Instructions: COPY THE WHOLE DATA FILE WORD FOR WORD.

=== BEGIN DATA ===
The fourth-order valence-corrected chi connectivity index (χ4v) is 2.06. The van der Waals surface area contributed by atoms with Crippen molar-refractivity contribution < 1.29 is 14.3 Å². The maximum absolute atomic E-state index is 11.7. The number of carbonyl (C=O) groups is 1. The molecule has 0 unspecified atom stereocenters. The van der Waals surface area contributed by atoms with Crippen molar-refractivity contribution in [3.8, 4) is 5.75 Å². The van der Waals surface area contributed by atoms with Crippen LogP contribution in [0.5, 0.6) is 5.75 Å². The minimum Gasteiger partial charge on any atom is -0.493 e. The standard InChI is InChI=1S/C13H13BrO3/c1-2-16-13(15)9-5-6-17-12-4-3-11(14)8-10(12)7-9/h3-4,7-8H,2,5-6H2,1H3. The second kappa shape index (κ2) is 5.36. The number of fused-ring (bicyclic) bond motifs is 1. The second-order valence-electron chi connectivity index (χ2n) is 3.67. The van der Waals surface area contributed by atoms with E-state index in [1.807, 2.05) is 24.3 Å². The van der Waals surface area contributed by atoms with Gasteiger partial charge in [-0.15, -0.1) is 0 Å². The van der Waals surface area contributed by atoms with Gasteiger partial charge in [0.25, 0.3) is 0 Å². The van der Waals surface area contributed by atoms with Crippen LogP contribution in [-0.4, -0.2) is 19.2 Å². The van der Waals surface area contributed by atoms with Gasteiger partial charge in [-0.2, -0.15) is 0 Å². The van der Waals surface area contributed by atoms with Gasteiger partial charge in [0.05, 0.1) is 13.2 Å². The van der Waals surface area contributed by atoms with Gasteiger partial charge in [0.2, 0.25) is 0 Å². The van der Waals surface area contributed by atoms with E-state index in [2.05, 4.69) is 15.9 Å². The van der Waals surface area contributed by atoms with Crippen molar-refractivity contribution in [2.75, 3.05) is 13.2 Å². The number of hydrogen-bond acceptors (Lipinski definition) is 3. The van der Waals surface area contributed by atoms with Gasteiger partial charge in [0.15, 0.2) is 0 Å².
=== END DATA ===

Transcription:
The fourth-order valence-corrected chi connectivity index (χ4v) is 2.06. The van der Waals surface area contributed by atoms with Crippen molar-refractivity contribution < 1.29 is 14.3 Å². The maximum absolute atomic E-state index is 11.7. The number of carbonyl (C=O) groups is 1. The molecule has 0 unspecified atom stereocenters. The van der Waals surface area contributed by atoms with Crippen molar-refractivity contribution in [3.8, 4) is 5.75 Å². The van der Waals surface area contributed by atoms with Crippen LogP contribution in [0.5, 0.6) is 5.75 Å². The minimum Gasteiger partial charge on any atom is -0.493 e. The standard InChI is InChI=1S/C13H13BrO3/c1-2-16-13(15)9-5-6-17-12-4-3-11(14)8-10(12)7-9/h3-4,7-8H,2,5-6H2,1H3. The second kappa shape index (κ2) is 5.36. The number of fused-ring (bicyclic) bond motifs is 1. The second-order valence-electron chi connectivity index (χ2n) is 3.67. The van der Waals surface area contributed by atoms with E-state index in [1.807, 2.05) is 24.3 Å². The van der Waals surface area contributed by atoms with Gasteiger partial charge in [-0.15, -0.1) is 0 Å². The van der Waals surface area contributed by atoms with Gasteiger partial charge in [0.25, 0.3) is 0 Å². The van der Waals surface area contributed by atoms with Crippen LogP contribution in [-0.4, -0.2) is 19.2 Å². The van der Waals surface area contributed by atoms with Gasteiger partial charge in [-0.2, -0.15) is 0 Å². The van der Waals surface area contributed by atoms with Gasteiger partial charge in [0.05, 0.1) is 13.2 Å². The van der Waals surface area contributed by atoms with Gasteiger partial charge in [0.2, 0.25) is 0 Å². The van der Waals surface area contributed by atoms with E-state index in [2.05, 4.69) is 15.9 Å². The van der Waals surface area contributed by atoms with Crippen molar-refractivity contribution in [2.75, 3.05) is 13.2 Å². The number of hydrogen-bond acceptors (Lipinski definition) is 3. The van der Waals surface area contributed by atoms with Gasteiger partial charge in [0.15, 0.2) is 0 Å².